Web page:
Wearable device shipments predicted to surge 173% this year

Prepare for an "emerging battleground" between the Apple Watch and Android Wear devices, says market researcher IDC.

Lance Whitney Contributing Writer
Lance Whitney is a freelance technology writer and trainer and a former IT professional. He's written for Time, CNET, PCMag, and several other publications. He's the author of two tech books--one on Windows and another on LinkedIn.
Lance Whitney
3 min read

Shipments of wearable devices are expected to surge. Sarah Tew/CNET

Smartwatches and fitness bands are finally catching the public's eye, at least according to industry predictions.

An estimated 72.1 million wearable devices are forecast to ship in 2015, market researcher IDC said Thursday. If so, that number would be a bounce of 173 percent from the 26.4 million wearables that shipped last year. Looking further ahead, IDC predicts a compound annual growth rate of 42.6 percent over the next five years, triggering a total of 155.7 million wearables shipping in 2019.

Demand for wearable devices -- which includes smartwatches, fitness bands and smart eyewear -- got off to a slow start. But the market has grown with the release of a more diverse range of products. The Apple Watch has also led to greater interest in and awareness of wearable devices. But another strong lure has been lower prices, IDC said in report released earlier this month. More than 40 percent of the wearable devices on the market are now priced under $100, according to Jitesh Ubrani, senior research analyst for IDC Worldwide Mobile Device Trackers.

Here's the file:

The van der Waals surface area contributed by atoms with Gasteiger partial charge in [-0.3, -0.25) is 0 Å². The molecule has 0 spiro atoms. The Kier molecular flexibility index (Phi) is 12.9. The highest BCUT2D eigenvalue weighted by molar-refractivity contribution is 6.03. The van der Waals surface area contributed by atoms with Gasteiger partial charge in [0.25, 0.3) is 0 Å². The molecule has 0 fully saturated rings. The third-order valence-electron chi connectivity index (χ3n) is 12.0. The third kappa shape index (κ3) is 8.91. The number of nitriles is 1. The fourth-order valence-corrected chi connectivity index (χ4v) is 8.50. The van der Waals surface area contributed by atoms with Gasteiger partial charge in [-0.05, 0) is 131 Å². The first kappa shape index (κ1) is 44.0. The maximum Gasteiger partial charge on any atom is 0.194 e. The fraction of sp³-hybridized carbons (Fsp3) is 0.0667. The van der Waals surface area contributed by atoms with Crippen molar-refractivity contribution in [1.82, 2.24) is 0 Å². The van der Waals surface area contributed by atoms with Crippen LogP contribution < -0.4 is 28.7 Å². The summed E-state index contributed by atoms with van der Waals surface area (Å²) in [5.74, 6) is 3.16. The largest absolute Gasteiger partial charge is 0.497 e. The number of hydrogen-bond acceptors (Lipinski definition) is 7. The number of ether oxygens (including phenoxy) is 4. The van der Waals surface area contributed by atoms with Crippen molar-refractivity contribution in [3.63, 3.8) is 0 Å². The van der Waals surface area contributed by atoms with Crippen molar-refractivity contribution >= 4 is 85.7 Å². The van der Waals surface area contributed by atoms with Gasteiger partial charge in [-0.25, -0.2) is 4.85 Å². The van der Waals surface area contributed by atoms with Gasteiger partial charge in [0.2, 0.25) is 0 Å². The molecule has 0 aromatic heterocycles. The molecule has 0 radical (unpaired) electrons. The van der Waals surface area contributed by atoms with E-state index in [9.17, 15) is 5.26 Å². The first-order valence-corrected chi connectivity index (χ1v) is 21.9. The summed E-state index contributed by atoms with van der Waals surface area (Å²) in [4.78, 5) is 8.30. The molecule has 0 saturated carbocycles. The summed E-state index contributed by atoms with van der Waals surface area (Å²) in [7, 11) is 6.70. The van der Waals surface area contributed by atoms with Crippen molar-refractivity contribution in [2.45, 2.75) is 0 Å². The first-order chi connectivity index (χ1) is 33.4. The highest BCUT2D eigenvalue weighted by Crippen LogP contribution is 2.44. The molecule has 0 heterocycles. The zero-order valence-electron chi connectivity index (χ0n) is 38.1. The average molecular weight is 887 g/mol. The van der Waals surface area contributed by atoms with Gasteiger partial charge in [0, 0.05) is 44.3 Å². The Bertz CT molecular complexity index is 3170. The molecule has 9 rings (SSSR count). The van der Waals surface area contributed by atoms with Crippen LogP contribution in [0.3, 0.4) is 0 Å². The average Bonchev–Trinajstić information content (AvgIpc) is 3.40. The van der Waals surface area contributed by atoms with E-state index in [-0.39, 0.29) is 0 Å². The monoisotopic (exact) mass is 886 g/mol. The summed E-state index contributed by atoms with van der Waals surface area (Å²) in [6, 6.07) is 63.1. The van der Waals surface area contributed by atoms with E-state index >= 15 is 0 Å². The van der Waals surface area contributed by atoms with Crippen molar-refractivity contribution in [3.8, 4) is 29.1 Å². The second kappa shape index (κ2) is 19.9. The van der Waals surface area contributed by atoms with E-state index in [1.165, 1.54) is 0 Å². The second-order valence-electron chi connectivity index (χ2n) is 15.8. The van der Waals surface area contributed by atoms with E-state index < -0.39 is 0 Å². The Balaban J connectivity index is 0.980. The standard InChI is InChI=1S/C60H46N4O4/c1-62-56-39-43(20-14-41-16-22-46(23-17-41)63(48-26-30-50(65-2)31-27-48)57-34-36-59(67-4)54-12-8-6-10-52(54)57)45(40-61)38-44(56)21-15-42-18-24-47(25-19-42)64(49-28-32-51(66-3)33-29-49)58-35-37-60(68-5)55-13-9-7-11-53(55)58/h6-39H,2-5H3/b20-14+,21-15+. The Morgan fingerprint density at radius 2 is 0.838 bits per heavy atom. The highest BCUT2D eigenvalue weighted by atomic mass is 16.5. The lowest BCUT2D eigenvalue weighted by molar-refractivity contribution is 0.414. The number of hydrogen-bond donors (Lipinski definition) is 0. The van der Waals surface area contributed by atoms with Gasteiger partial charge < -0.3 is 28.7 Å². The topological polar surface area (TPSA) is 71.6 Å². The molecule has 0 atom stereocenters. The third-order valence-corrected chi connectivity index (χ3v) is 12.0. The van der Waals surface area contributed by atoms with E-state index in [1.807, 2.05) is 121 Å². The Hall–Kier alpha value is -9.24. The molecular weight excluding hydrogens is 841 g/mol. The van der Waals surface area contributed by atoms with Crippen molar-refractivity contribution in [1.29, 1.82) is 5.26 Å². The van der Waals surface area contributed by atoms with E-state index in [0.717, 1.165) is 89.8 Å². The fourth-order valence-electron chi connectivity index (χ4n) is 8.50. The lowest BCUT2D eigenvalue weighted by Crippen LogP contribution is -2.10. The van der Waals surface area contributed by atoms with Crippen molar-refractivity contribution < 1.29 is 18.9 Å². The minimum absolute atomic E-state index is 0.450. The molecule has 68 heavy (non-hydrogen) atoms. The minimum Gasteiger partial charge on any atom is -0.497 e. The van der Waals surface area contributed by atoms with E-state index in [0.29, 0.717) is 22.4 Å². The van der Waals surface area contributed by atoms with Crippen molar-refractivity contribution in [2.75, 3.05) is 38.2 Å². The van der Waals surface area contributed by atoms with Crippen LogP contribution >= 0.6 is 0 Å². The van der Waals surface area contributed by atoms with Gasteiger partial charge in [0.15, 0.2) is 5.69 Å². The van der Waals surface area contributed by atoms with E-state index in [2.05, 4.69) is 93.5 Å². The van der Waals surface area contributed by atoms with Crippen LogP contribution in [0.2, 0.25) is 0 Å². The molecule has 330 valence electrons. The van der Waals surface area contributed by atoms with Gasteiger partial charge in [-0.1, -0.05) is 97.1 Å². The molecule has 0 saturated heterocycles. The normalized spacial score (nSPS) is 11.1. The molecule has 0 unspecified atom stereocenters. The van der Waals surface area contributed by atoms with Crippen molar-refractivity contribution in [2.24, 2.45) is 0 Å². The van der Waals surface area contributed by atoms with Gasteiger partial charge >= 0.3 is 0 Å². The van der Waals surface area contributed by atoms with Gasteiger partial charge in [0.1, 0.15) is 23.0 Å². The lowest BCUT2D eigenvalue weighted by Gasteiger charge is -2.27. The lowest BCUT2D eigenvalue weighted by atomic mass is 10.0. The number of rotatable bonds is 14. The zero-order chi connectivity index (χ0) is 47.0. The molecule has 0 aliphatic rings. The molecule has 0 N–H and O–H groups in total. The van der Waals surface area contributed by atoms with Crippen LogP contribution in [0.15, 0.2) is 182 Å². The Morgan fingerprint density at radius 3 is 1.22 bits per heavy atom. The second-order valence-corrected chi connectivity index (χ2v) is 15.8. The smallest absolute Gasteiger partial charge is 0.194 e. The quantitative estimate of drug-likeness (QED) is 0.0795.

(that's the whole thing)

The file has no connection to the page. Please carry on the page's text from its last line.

"The demand for basic wearables, those that do not run third party apps, has been absolutely astounding," Ubrani said. "Vendors like Fitbit and Xiaomi have helped propel the market with their sub-$100 bands, and IDC expects this momentum will continue throughout 2015."

Fitbit, coincidentally, began trading Thursday on the New York Stock Exchange. By midday, the shares had risen 50 percent.

Smart wearables, which IDC defines as those capable of running third-party apps, are expected to lead the market next year. Ubrani pointed to smart wearables such as the Apple Watch and Microsoft's Hololens eyewear as "indicative of an upcoming change in computing." Smart wearables will open up more opportunities for vendors, app developers and accessory makers, according to Ubrani.

The Apple Watch comes with a basic lineup of apps but it will increasingly depend on third-party apps to expand its functionality, especially in the area of health and fitness. The Watch also accepts bands designed by third-party manufacturers so that consumers aren't limited to Apple's own bands.

Designed as smart 3D eyewear, Microsoft's Hololens is its own Windows 10 computer that can project holographic images with which you can interact. Hololens taps into the budding field of augmented reality, which integrates virtual objects into the "real world." Though Microsoft has demoed Hololens, most recently at its E3 conference this week, the company has yet to set a price or release date for the product. If and when Hololens does officially hit the market, Microsoft will need third-party developers to create augmented reality apps to help the device catch on with consumers.

Yet another challenge for wearable device makers lies ahead as they strive to improve their products in an attempt to outpace the competition.

"Growth in the smart wearables market points to an emerging battleground among competing platforms," IDC research manager Ramon Llamas said in a statement. "Android Wear, [Samsung's] Tizen and [Apple's] WatchOS are moving ahead with improved user interfaces, user experiences and applications. These will raise the expectations of what a smart wearable can do, and each platform is vying for best-in-class status. We're not there yet, but we're seeing the building blocks of what is to come."